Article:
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Art & Life with Laura Morrison

Today we’d like to introduce you to Laura Morrison.

Laura, please kick things off for us by telling us about yourself and your journey so far.
I am primarily a fiber artist. I use free form crochet, knitting or sewing to create my nature-based sculptures. I grew up playing with the materials in my mother’s sewing room and graduated to working on embroidery projects during my train commute to and from Chicago where I worked as a graphic designer right after college.

However, it was my move to New Hampshire over twenty years ago that changed my life. It was then that I decided to focus my creative energy more fully on fine art. I began with creating collages and assemblages, often incorporating fiber into the artwork. Over time, fiber has become my primary medium. New Hampshire opened my eyes to the beauty of nature which serves as the primary point of inspiration for all of my work.

Can you give our readers some background on your art?
My work is about the persistence of life. Nature truly hates a vacuum! You see this illustrated everyday by the weeds in our gardens or a determined sapling growing through a cement crack. We are in the midst of a mass extinction by our own hand, but I know that Nature can regenerate itself into something new. The natural world is a beautiful and healing place. My sculptures are an imaginary peek at that regenerated new world.

I like using fiber to create my work because humans are so familiar with fiber. We need it to clothe ourselves and protect our bodies. Fiber speaks to the viewer on a very personal and primal level. It begs to be touched, it comforts, it soothes.

My sculptures are sewn by hand using a variety of materials. For the armature, I mold the basic forms by cutting and folding hardware cloth into a shape. I use hardware cloth because I can sew through the spaces and it feels a little like bones or cartilage when you handle the sculpture. Sometimes I will also weight the work by putting stones inside to give it heft. When I am finished with the shape, I sew on batting and a base material, usually a recycled wool sweater. From there, I use freeform crochet, knitting and sculptural sewing to create components that I attach to the sculpture. I’ll also embellish the work with embroidered or needle-felted details. Finally, I sew on hundreds of glass beads to give the piece sparkle and bring it to life. Working so intimately with the fiber in a very slow and methodical way is meditative and comforting. It gives me solace. Whatever the future brings, I know in my heart that Nature will survive.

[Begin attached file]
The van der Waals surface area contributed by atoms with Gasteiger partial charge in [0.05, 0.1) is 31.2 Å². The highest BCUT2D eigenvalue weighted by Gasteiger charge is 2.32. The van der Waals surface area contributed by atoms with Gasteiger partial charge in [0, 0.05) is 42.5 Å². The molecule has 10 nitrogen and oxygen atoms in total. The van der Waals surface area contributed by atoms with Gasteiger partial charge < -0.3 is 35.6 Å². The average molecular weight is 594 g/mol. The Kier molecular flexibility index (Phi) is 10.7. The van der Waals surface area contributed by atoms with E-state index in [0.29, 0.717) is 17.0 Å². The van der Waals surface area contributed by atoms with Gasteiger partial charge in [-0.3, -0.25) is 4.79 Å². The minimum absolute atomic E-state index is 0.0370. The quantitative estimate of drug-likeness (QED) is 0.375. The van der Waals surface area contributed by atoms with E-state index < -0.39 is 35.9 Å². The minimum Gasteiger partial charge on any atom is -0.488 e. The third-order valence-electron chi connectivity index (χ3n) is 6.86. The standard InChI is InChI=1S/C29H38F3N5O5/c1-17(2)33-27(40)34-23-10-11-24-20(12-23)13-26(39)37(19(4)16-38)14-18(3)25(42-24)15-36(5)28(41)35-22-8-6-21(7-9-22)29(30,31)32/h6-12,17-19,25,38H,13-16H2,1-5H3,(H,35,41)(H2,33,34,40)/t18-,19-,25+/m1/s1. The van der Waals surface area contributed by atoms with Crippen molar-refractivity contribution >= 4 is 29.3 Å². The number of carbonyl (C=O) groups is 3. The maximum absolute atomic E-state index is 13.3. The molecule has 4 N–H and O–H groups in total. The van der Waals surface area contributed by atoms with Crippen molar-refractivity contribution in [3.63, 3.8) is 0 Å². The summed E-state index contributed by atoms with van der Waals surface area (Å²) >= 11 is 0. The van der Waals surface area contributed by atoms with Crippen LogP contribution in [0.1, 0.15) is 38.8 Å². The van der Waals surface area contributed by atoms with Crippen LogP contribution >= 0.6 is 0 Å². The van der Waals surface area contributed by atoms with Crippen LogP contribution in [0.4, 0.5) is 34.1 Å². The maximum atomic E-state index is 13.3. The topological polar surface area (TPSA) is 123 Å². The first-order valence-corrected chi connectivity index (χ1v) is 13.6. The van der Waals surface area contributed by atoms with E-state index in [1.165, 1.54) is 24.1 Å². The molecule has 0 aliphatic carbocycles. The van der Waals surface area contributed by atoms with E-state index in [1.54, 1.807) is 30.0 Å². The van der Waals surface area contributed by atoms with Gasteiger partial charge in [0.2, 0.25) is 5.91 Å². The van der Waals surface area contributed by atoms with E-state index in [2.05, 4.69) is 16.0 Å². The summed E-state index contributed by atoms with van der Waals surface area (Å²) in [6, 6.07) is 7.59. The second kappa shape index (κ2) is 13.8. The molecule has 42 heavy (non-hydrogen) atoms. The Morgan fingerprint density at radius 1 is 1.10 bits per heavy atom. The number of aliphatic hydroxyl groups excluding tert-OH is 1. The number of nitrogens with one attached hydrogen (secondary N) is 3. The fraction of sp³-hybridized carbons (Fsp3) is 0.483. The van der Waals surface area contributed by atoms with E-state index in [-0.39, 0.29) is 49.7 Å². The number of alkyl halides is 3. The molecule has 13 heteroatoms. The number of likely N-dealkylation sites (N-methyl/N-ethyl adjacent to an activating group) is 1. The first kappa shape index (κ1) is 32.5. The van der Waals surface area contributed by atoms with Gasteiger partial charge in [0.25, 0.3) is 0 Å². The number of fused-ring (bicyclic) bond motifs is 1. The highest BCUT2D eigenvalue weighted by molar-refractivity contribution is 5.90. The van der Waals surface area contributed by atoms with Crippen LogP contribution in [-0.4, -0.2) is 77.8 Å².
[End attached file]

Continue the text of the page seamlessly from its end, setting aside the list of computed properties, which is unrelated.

Any advice for aspiring or new artists?
Do your work now. Today. Don’t wait for the perfect time, studio, opportunity, day or week. The most prolific artist I ever met created all of her work at her kitchen table. There is always time to work, you just have to find it in the hidden spaces of your life.

What’s the best way for someone to check out your work and provide support?
I show my work in various group exhibitions each year and list them on the home page of my website at www.lauramorrisonart.com. Through my website, you can access my WordPress blog, Laura Morrison Art: Musings about Art, Work, Life and Creativity; my Facebook page, Laura Morrison Art; and my Instagram account, lauramorrisonart. I also created two permanent public art commissions for The NH State Council on the Arts Percent for Art Program. One is at the Merrimack Courthouse and the other is at the New Hampshire Technical Institute dental building. For support, I’m always happy to sell my work. I love seeing new faces at art openings and I enjoy talking to people about my art. People can “Like” my Facebook page, follow me on Instagram or sign up for my weekly blog posts.

Contact Info:

Image Credit:
Charlie Freiberg

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